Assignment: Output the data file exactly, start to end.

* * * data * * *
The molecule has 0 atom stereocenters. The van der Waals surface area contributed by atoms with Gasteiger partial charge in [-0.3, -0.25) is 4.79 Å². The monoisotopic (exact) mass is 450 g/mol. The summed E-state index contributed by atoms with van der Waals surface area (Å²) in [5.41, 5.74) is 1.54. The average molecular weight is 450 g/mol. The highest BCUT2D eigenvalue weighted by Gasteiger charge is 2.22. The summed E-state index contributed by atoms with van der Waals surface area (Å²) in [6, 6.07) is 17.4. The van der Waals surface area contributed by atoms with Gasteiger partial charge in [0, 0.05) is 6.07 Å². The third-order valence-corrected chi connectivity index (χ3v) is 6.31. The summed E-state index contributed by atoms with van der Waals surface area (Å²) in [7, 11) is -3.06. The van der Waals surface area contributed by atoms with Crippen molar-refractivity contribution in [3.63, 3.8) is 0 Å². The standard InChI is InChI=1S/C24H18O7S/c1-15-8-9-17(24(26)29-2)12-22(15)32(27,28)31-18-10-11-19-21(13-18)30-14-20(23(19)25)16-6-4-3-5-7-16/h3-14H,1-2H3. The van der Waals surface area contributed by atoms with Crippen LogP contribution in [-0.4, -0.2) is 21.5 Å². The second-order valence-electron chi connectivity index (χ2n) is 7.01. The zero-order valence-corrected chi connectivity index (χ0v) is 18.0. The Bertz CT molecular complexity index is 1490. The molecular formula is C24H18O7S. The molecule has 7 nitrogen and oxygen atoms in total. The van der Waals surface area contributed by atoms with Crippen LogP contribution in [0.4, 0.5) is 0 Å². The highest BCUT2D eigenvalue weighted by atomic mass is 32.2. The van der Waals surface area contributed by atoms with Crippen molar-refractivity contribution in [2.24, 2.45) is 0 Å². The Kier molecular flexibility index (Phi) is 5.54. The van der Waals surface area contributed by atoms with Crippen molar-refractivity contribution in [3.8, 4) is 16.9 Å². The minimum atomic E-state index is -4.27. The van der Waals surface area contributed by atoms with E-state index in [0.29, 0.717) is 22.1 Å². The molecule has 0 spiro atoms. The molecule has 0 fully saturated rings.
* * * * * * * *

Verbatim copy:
The molecule has 0 atom stereocenters. The van der Waals surface area contributed by atoms with Gasteiger partial charge in [-0.3, -0.25) is 4.79 Å². The monoisotopic (exact) mass is 450 g/mol. The summed E-state index contributed by atoms with van der Waals surface area (Å²) in [5.41, 5.74) is 1.54. The average molecular weight is 450 g/mol. The highest BCUT2D eigenvalue weighted by Gasteiger charge is 2.22. The summed E-state index contributed by atoms with van der Waals surface area (Å²) in [6, 6.07) is 17.4. The van der Waals surface area contributed by atoms with Gasteiger partial charge in [0, 0.05) is 6.07 Å². The third-order valence-corrected chi connectivity index (χ3v) is 6.31. The summed E-state index contributed by atoms with van der Waals surface area (Å²) in [7, 11) is -3.06. The van der Waals surface area contributed by atoms with Crippen molar-refractivity contribution in [3.63, 3.8) is 0 Å². The standard InChI is InChI=1S/C24H18O7S/c1-15-8-9-17(24(26)29-2)12-22(15)32(27,28)31-18-10-11-19-21(13-18)30-14-20(23(19)25)16-6-4-3-5-7-16/h3-14H,1-2H3. The van der Waals surface area contributed by atoms with Crippen LogP contribution in [-0.4, -0.2) is 21.5 Å². The second-order valence-electron chi connectivity index (χ2n) is 7.01. The zero-order valence-corrected chi connectivity index (χ0v) is 18.0. The Bertz CT molecular complexity index is 1490. The molecular formula is C24H18O7S. The molecule has 7 nitrogen and oxygen atoms in total. The van der Waals surface area contributed by atoms with Crippen LogP contribution in [0.4, 0.5) is 0 Å². The highest BCUT2D eigenvalue weighted by atomic mass is 32.2. The van der Waals surface area contributed by atoms with Crippen molar-refractivity contribution in [2.24, 2.45) is 0 Å². The Kier molecular flexibility index (Phi) is 5.54. The van der Waals surface area contributed by atoms with Crippen molar-refractivity contribution in [3.8, 4) is 16.9 Å². The minimum atomic E-state index is -4.27. The van der Waals surface area contributed by atoms with E-state index in [0.29, 0.717) is 22.1 Å². The molecule has 0 spiro atoms. The molecule has 0 fully saturated rings.